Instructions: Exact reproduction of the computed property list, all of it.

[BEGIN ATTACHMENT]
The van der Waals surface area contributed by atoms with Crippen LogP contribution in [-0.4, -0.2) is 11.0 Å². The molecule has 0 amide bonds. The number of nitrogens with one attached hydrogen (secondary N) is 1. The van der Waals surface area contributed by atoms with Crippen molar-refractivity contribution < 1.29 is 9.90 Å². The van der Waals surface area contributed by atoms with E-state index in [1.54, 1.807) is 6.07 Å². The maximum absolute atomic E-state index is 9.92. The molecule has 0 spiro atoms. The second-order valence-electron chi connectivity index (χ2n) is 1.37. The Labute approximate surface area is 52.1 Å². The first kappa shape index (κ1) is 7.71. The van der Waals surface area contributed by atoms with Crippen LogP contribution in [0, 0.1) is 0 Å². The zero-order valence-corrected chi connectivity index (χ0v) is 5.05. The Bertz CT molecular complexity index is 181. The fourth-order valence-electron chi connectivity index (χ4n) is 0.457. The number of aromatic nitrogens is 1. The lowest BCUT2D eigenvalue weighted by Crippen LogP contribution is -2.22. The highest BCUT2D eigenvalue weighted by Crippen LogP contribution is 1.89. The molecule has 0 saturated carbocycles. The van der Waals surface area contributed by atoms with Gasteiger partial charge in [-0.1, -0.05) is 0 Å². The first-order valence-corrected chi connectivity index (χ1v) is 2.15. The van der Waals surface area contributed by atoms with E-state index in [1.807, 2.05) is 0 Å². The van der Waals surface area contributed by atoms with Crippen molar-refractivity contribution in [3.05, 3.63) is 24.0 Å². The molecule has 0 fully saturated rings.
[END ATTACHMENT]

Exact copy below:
The van der Waals surface area contributed by atoms with Crippen LogP contribution in [-0.4, -0.2) is 11.0 Å². The molecule has 0 amide bonds. The number of nitrogens with one attached hydrogen (secondary N) is 1. The van der Waals surface area contributed by atoms with Crippen molar-refractivity contribution < 1.29 is 9.90 Å². The van der Waals surface area contributed by atoms with E-state index in [1.54, 1.807) is 6.07 Å². The maximum absolute atomic E-state index is 9.92. The molecule has 0 spiro atoms. The second-order valence-electron chi connectivity index (χ2n) is 1.37. The Labute approximate surface area is 52.1 Å². The first kappa shape index (κ1) is 7.71. The van der Waals surface area contributed by atoms with Crippen LogP contribution in [0, 0.1) is 0 Å². The zero-order valence-corrected chi connectivity index (χ0v) is 5.05. The Bertz CT molecular complexity index is 181. The fourth-order valence-electron chi connectivity index (χ4n) is 0.457. The number of aromatic nitrogens is 1. The lowest BCUT2D eigenvalue weighted by Crippen LogP contribution is -2.22. The highest BCUT2D eigenvalue weighted by Crippen LogP contribution is 1.89. The molecule has 0 saturated carbocycles. The van der Waals surface area contributed by atoms with Gasteiger partial charge in [-0.1, -0.05) is 0 Å². The first-order valence-corrected chi connectivity index (χ1v) is 2.15. The van der Waals surface area contributed by atoms with E-state index in [1.807, 2.05) is 0 Å². The van der Waals surface area contributed by atoms with Crippen molar-refractivity contribution in [3.05, 3.63) is 24.0 Å². The molecule has 0 fully saturated rings.